Time to apply for CSUN A.S. senate seats is running out

Samantha Tata

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With an incomplete senate and less than a week until the filing period ends, A.S. election ballots are being compiled for next year’s administrative body.

All senate seats, including president and vice president positions, are available for students to run for, said Director of Elections Brittney Hoogervorst.  She added her office does not release candidate information or participant numbers until all applications have been filed.

Historically, A.S. seats go empty for months, particularly for the colleges of education, engineering and graduate seats due to the smaller size and increased rigor of these programs.

General Manager David Crandall said some legislation could not be passed if all seats were not full, even if all current senators were present.

In a separate interview, Crandall said amendments to finance committee proposals, any large financial initiatives or significant policy changes require two-thirds majority of the entire voting body and could not be approved without every seat filled and present.

“We only failed to meet (this requirement) once in the last three or four years,” said Crandall, who has worked with A.S. for ten years.  “At the end of 2008, we had to wait for senators to show in order to consider amending our annual budget that was sent back by President Koester.”

This year’s senate and elections committee has changed codes to invite more participation among students from all colleges.

Students are no longer required to post bonds of $40 for an individual ticket or $80 for a slate. Additionally, violations of elections code now result in withdrawal from the race rather than a hold on the student’s account.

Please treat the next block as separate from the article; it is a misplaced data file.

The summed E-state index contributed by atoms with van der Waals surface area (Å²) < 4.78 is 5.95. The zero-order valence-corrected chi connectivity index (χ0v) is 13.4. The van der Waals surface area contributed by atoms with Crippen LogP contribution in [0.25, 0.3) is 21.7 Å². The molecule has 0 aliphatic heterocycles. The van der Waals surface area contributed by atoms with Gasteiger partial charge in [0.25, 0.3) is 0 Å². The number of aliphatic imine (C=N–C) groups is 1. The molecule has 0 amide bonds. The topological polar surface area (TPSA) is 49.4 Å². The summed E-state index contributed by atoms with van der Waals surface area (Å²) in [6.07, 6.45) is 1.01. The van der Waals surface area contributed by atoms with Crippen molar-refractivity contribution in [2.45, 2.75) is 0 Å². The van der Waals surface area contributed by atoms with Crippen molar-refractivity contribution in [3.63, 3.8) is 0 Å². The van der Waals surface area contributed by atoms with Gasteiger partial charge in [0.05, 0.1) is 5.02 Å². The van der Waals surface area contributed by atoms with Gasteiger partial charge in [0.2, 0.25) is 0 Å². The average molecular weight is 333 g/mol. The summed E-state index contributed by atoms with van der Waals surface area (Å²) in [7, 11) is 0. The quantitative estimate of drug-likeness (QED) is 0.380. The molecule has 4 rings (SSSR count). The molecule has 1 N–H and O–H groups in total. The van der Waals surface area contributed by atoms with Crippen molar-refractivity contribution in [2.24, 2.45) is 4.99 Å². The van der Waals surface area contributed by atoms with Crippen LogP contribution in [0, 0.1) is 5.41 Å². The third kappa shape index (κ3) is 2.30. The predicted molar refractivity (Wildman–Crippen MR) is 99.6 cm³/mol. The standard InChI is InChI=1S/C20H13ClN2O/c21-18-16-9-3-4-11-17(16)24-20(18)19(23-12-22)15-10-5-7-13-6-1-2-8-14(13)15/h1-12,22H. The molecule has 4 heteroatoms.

“A.S. will interview and hire for positions if no one runs for a seat, a candidate is disqualified or someone drops from the seat during their term of office,” Hoogervorst said.

This semester’s ballot also includes an initiative that would change elections from twice yearly to once per year during the spring semester, Crandall said.

Not all senators are on the same term schedule, he said.  This initiative, if approved by the students, would allow elected officials to serve similar terms.

Upon election to the year-long term, A.S. senators receive priority registration to avoid conflicts with meeting times and a salary of $50 every two weeks, Hoogervorst said.  Senators appointed to serve as committee chairs receive an additional $50 bi-weekly.

The A.S. website states that senators also receive membership  tothe CSUN Fitness Center.

All applications are due either online or in person at the A.S. office in USU 100 by Tues. March 15.

Applications require students, among other things, to explain for what profession they are studying, why they are running and what they define as important issues or goals if elected.